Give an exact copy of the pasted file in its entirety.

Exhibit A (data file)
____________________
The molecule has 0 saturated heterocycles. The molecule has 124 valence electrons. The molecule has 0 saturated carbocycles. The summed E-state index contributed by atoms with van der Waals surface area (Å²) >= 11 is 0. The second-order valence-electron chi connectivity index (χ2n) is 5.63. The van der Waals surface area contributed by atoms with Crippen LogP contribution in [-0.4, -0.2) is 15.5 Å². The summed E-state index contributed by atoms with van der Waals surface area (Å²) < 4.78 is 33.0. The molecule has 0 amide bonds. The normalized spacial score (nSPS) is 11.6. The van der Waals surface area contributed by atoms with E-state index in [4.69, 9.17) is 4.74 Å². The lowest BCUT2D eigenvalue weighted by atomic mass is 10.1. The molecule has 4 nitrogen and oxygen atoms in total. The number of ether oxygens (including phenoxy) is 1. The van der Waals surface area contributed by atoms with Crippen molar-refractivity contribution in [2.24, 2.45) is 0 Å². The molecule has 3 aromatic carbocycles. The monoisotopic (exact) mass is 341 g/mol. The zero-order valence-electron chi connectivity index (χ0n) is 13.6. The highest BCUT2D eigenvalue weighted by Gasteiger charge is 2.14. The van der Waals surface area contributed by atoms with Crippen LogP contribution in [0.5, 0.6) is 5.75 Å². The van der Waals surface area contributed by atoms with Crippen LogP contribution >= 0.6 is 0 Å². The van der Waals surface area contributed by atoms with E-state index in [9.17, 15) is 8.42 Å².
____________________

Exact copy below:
The molecule has 0 saturated heterocycles. The molecule has 124 valence electrons. The molecule has 0 saturated carbocycles. The summed E-state index contributed by atoms with van der Waals surface area (Å²) >= 11 is 0. The second-order valence-electron chi connectivity index (χ2n) is 5.63. The van der Waals surface area contributed by atoms with Crippen LogP contribution in [-0.4, -0.2) is 15.5 Å². The summed E-state index contributed by atoms with van der Waals surface area (Å²) < 4.78 is 33.0. The molecule has 0 amide bonds. The normalized spacial score (nSPS) is 11.6. The van der Waals surface area contributed by atoms with E-state index in [4.69, 9.17) is 4.74 Å². The lowest BCUT2D eigenvalue weighted by atomic mass is 10.1. The molecule has 4 nitrogen and oxygen atoms in total. The number of ether oxygens (including phenoxy) is 1. The van der Waals surface area contributed by atoms with Crippen molar-refractivity contribution in [2.24, 2.45) is 0 Å². The molecule has 3 aromatic carbocycles. The monoisotopic (exact) mass is 341 g/mol. The zero-order valence-electron chi connectivity index (χ0n) is 13.6. The highest BCUT2D eigenvalue weighted by Gasteiger charge is 2.14. The van der Waals surface area contributed by atoms with Crippen LogP contribution in [0.5, 0.6) is 5.75 Å². The van der Waals surface area contributed by atoms with Crippen LogP contribution >= 0.6 is 0 Å². The van der Waals surface area contributed by atoms with E-state index in [9.17, 15) is 8.42 Å².